Monday, 21 May 2012

Teachers Abusing Students With Disabilities

It seems like more and more stories about teachers abusing students with disabilities are popping up in the news these days. There's the story of the Cherry Hill, New Jersey father who discovered that his son, a 10-year-old with autism, was being verbally abused by his teacher, and the more recent story about the 14-year-old with brain damage in who was wheeled into a box in his wheelchair and sometimes shut in it to deal with his outbursts. My question, on reading these stories has been: How many untold stories of teachers abusing children with disabilities exist for each one that gets reported?

Teachers Abusing Students with Disabilities: How Big Is the Problem?

The small amount of research into teachers abusing students in general suggests that the (reported) incidence is quite low.  However, students with disabilities are easy targets in educational systems where teachers are overworked and expectations are very high:
  • Students with disabilities who have been mainstreamed into regular classes are often fighting for increasingly fewer Educational Assistant supports
  • As class sizes grow, teachers have to manage learning needs on a wider and wider spectrum within one classroom with less individual support for students.
  •  In Ontario at least, while all teachers are required to take *some* special education courses are part of their training, they're not required to specialize or stay current in it unless they plan to work in Special Education. The lack of training may mean that teachers don't know how to deal with a student's frustrating behaviours and may end up doing something inappropriate out of ignorance, especially if resources like IEPs and behaviour/safety plans aren't easily accessible at all times.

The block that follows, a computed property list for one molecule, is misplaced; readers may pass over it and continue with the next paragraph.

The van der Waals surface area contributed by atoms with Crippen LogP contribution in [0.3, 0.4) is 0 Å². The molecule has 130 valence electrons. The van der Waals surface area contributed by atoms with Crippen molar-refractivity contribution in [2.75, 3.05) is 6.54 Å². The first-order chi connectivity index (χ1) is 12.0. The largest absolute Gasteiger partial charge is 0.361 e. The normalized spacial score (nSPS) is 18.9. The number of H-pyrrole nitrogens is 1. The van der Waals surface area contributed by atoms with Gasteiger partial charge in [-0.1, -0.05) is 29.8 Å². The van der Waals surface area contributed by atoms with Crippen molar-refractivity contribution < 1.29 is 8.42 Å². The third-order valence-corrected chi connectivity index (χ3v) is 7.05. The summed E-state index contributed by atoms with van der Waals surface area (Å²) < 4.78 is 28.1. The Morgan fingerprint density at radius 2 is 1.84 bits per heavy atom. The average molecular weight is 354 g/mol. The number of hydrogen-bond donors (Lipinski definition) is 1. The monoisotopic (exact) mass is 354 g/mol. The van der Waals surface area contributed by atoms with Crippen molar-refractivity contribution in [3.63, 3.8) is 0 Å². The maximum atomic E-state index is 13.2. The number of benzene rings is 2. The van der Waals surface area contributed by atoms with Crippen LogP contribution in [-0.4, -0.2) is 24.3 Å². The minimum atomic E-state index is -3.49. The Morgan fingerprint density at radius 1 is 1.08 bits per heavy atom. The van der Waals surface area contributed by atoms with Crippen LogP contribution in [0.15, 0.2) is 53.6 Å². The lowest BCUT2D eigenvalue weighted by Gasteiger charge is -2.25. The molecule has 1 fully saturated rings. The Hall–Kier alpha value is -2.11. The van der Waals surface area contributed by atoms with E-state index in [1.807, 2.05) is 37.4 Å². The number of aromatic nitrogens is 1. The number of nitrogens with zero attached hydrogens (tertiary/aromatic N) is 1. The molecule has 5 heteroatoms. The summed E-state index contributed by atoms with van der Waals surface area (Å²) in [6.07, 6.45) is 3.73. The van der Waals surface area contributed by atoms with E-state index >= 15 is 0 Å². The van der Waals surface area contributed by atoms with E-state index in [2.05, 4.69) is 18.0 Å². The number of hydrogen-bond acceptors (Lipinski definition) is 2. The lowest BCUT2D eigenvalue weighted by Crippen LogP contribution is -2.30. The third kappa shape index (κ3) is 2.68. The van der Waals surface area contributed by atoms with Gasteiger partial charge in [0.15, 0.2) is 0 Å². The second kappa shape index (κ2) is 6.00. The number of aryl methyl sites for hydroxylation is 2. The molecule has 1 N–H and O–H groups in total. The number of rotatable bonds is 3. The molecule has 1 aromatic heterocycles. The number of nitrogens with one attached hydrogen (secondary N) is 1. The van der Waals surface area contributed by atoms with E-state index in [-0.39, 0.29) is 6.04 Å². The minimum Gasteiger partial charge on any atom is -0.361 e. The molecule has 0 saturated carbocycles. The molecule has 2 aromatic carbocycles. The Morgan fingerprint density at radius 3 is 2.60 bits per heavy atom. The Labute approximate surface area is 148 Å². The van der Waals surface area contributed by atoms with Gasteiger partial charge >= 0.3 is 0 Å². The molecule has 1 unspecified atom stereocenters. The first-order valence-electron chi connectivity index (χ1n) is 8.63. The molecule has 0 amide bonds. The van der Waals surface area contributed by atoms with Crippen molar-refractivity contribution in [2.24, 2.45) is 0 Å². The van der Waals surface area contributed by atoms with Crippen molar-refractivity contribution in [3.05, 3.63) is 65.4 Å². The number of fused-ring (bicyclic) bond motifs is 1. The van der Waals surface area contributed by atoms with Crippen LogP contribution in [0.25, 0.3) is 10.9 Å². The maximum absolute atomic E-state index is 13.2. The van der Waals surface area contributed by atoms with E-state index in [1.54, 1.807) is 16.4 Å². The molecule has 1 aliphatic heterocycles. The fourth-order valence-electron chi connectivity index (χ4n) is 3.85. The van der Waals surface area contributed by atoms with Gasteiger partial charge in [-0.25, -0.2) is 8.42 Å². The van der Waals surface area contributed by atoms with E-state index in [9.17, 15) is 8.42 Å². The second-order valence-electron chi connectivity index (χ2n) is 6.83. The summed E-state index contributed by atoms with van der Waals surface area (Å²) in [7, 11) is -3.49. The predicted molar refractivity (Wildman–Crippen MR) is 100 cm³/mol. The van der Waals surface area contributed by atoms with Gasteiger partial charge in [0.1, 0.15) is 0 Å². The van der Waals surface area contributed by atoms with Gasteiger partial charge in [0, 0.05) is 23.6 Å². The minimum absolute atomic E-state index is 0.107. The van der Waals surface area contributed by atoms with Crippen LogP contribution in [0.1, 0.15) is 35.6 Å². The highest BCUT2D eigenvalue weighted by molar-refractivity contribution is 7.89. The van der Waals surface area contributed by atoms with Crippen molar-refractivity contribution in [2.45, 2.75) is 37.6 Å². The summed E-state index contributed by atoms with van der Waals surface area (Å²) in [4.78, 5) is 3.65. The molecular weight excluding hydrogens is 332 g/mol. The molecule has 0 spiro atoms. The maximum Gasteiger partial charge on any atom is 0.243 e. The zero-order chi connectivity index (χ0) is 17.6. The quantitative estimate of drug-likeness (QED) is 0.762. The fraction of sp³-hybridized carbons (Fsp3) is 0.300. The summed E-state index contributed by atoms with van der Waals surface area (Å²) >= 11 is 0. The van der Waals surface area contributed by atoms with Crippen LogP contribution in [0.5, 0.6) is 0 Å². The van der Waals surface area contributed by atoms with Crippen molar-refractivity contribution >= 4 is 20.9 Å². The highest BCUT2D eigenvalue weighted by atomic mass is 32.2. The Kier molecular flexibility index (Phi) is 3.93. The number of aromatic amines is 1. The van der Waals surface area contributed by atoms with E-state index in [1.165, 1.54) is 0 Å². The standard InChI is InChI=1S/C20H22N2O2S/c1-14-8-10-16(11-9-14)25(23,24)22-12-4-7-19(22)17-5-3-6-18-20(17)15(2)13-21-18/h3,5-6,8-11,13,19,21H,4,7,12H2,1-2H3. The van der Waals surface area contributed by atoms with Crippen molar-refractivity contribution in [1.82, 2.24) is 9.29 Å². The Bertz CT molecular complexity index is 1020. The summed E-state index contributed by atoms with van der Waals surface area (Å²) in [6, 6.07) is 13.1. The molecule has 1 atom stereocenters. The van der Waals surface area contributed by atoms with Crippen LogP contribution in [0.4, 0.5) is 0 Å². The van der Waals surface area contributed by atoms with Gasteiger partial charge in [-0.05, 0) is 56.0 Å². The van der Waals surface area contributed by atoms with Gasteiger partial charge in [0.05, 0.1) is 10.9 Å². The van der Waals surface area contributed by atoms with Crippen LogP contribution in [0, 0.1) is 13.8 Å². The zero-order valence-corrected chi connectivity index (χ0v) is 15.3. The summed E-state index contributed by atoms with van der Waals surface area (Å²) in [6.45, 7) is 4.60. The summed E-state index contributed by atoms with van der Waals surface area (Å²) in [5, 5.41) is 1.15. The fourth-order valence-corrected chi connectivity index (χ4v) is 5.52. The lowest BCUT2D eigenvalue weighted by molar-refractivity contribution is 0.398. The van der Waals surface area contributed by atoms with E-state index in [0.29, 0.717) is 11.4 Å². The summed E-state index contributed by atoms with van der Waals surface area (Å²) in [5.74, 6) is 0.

And, of course, the characteristics of some disabilities make students who have them very vulnerable:
  • A non-verbal student with few ways of communicating is much less likely to report abuse.
  • Some students with disabilities may not understand that they're being abused, and so may not report it.
  • Power differentials may make students with disabilities afraid to report a teacher abusing them.
I'm in no way suggesting that all teachers abuse students with disabilities. However, it seems telling that once parents started to wire their children with disabilities and send them to school, as the Cherry Hill father did, all sort of report of teachers abusing students with disabilities verbally began to come in. Not that wiring your children is necessarily a good idea, because of potential legal ramifications. But I can see why a parent of a child who doesn't communicate verbally might take that step. No matter how frustrating a teacher's job circumstances might be, teachers abusing students with with disabilities (or any student, for that matter) is wrong.

Teachers Abusing Students with Disabilities: I Don't Know Why This Is So Complicated

Teachers and Principals:
  • Refer to behaviour/safety plans and strategies, and follow them. If something strikes you as "Wow, I wouldn't want that being done to my kid", request that the plan be reviewed with your Board's behaviour specialist or a behaviour specialist from an agency.
  • Keep families in the loop. Review behaviour plans/strategies each year at the IPRC.  Keep a communication book going between the school and home.
  • Keep each other accountable as staff for what sorts of behaviour interventions you use, when, and why.
  • Remember that when students with disabilities do report, they may not be able to do so as eloquently as students without disabilities. Sorting out the details may take more work and may have to involve paraprofessionals. The complaint is still valid, needs to be investigated, and the needed resources should be brought in without hesitation.
If you wouldn't do it to a student who doesn't have a disability, don't do it to a student who has a disability. If you wouldn't use a method of discipline with the parent in the room, there's something wrong, and you need to reconsider what you're doing.
Most special education teachers are in that field because they love it and they want to be there. But the ones that would put a student in a box or call students names don't belong in the classroom. Let's stop teachers abusing students with disabilities and keep schools safe for all students.
More on teachers abusing students with disabilities: 

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